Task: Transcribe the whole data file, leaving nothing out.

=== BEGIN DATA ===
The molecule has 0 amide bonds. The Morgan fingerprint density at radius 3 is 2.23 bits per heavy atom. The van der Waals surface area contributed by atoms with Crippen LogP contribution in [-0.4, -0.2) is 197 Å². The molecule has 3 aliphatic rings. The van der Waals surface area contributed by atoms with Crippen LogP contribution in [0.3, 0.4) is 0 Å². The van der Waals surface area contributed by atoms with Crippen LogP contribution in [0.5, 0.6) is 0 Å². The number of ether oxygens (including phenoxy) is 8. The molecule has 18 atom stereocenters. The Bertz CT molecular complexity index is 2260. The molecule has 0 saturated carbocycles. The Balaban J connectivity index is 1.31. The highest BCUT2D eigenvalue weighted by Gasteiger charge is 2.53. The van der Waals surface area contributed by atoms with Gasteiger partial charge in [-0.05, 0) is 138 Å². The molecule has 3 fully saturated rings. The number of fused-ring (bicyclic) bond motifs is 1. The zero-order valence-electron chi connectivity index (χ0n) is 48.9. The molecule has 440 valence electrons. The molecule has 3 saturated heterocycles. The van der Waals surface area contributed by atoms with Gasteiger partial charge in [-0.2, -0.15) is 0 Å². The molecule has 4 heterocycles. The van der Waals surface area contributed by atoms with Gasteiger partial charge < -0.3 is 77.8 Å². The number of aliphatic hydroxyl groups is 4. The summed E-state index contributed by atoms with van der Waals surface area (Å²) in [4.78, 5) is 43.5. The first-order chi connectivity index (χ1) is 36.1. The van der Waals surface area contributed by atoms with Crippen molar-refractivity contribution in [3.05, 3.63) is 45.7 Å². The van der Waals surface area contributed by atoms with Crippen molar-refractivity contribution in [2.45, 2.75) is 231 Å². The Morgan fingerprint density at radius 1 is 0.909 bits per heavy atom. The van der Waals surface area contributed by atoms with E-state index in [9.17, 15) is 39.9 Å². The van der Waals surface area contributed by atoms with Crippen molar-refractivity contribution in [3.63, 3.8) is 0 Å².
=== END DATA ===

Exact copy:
The molecule has 0 amide bonds. The Morgan fingerprint density at radius 3 is 2.23 bits per heavy atom. The van der Waals surface area contributed by atoms with Crippen LogP contribution in [-0.4, -0.2) is 197 Å². The molecule has 3 aliphatic rings. The van der Waals surface area contributed by atoms with Crippen LogP contribution in [0.3, 0.4) is 0 Å². The van der Waals surface area contributed by atoms with Crippen LogP contribution in [0.5, 0.6) is 0 Å². The number of ether oxygens (including phenoxy) is 8. The molecule has 18 atom stereocenters. The Bertz CT molecular complexity index is 2260. The molecule has 0 saturated carbocycles. The Balaban J connectivity index is 1.31. The highest BCUT2D eigenvalue weighted by Gasteiger charge is 2.53. The van der Waals surface area contributed by atoms with Gasteiger partial charge in [-0.05, 0) is 138 Å². The molecule has 3 fully saturated rings. The number of fused-ring (bicyclic) bond motifs is 1. The zero-order valence-electron chi connectivity index (χ0n) is 48.9. The molecule has 440 valence electrons. The molecule has 3 saturated heterocycles. The van der Waals surface area contributed by atoms with Gasteiger partial charge in [-0.2, -0.15) is 0 Å². The molecule has 4 heterocycles. The van der Waals surface area contributed by atoms with Gasteiger partial charge < -0.3 is 77.8 Å². The number of aliphatic hydroxyl groups is 4. The summed E-state index contributed by atoms with van der Waals surface area (Å²) in [4.78, 5) is 43.5. The first-order chi connectivity index (χ1) is 36.1. The van der Waals surface area contributed by atoms with Crippen molar-refractivity contribution in [3.05, 3.63) is 45.7 Å². The van der Waals surface area contributed by atoms with Crippen molar-refractivity contribution in [2.45, 2.75) is 231 Å². The Morgan fingerprint density at radius 1 is 0.909 bits per heavy atom. The van der Waals surface area contributed by atoms with E-state index in [9.17, 15) is 39.9 Å². The van der Waals surface area contributed by atoms with Crippen molar-refractivity contribution in [3.63, 3.8) is 0 Å².